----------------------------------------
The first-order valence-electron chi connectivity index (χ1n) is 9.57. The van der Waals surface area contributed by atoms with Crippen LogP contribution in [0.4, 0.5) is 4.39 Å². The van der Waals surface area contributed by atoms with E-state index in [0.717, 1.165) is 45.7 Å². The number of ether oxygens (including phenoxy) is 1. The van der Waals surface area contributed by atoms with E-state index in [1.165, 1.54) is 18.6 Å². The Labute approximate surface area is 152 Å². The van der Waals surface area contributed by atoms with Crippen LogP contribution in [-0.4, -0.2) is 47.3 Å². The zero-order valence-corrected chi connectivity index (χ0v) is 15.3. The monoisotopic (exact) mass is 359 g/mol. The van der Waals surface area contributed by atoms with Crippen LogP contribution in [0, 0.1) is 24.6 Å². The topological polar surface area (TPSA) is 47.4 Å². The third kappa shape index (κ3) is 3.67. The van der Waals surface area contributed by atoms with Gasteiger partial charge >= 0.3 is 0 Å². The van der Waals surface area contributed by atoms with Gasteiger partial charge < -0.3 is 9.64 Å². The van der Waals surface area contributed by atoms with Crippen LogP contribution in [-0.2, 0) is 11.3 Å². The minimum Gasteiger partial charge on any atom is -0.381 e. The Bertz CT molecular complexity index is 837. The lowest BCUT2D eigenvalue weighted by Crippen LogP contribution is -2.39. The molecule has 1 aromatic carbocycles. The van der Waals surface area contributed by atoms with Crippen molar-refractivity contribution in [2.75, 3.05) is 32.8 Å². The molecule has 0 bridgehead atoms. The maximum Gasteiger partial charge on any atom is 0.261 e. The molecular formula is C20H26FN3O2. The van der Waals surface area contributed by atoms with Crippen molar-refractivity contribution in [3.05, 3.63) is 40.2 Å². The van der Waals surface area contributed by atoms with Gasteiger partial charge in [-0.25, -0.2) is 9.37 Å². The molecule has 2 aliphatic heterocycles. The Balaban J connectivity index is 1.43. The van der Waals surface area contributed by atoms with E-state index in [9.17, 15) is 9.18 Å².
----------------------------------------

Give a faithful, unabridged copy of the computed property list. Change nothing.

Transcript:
The first-order valence-electron chi connectivity index (χ1n) is 9.57. The van der Waals surface area contributed by atoms with Crippen LogP contribution in [0.4, 0.5) is 4.39 Å². The van der Waals surface area contributed by atoms with E-state index in [0.717, 1.165) is 45.7 Å². The number of ether oxygens (including phenoxy) is 1. The van der Waals surface area contributed by atoms with E-state index in [1.165, 1.54) is 18.6 Å². The Labute approximate surface area is 152 Å². The van der Waals surface area contributed by atoms with Crippen LogP contribution in [-0.4, -0.2) is 47.3 Å². The zero-order valence-corrected chi connectivity index (χ0v) is 15.3. The monoisotopic (exact) mass is 359 g/mol. The van der Waals surface area contributed by atoms with Crippen LogP contribution in [0, 0.1) is 24.6 Å². The topological polar surface area (TPSA) is 47.4 Å². The third kappa shape index (κ3) is 3.67. The van der Waals surface area contributed by atoms with Gasteiger partial charge >= 0.3 is 0 Å². The van der Waals surface area contributed by atoms with Gasteiger partial charge < -0.3 is 9.64 Å². The van der Waals surface area contributed by atoms with Crippen LogP contribution in [-0.2, 0) is 11.3 Å². The minimum Gasteiger partial charge on any atom is -0.381 e. The Bertz CT molecular complexity index is 837. The lowest BCUT2D eigenvalue weighted by Crippen LogP contribution is -2.39. The molecule has 1 aromatic carbocycles. The van der Waals surface area contributed by atoms with Crippen molar-refractivity contribution in [2.75, 3.05) is 32.8 Å². The molecule has 0 bridgehead atoms. The maximum Gasteiger partial charge on any atom is 0.261 e. The molecular formula is C20H26FN3O2. The van der Waals surface area contributed by atoms with Crippen molar-refractivity contribution in [3.05, 3.63) is 40.2 Å². The van der Waals surface area contributed by atoms with Gasteiger partial charge in [-0.25, -0.2) is 9.37 Å². The molecule has 2 aliphatic heterocycles. The Balaban J connectivity index is 1.43. The van der Waals surface area contributed by atoms with E-state index in [9.17, 15) is 9.18 Å².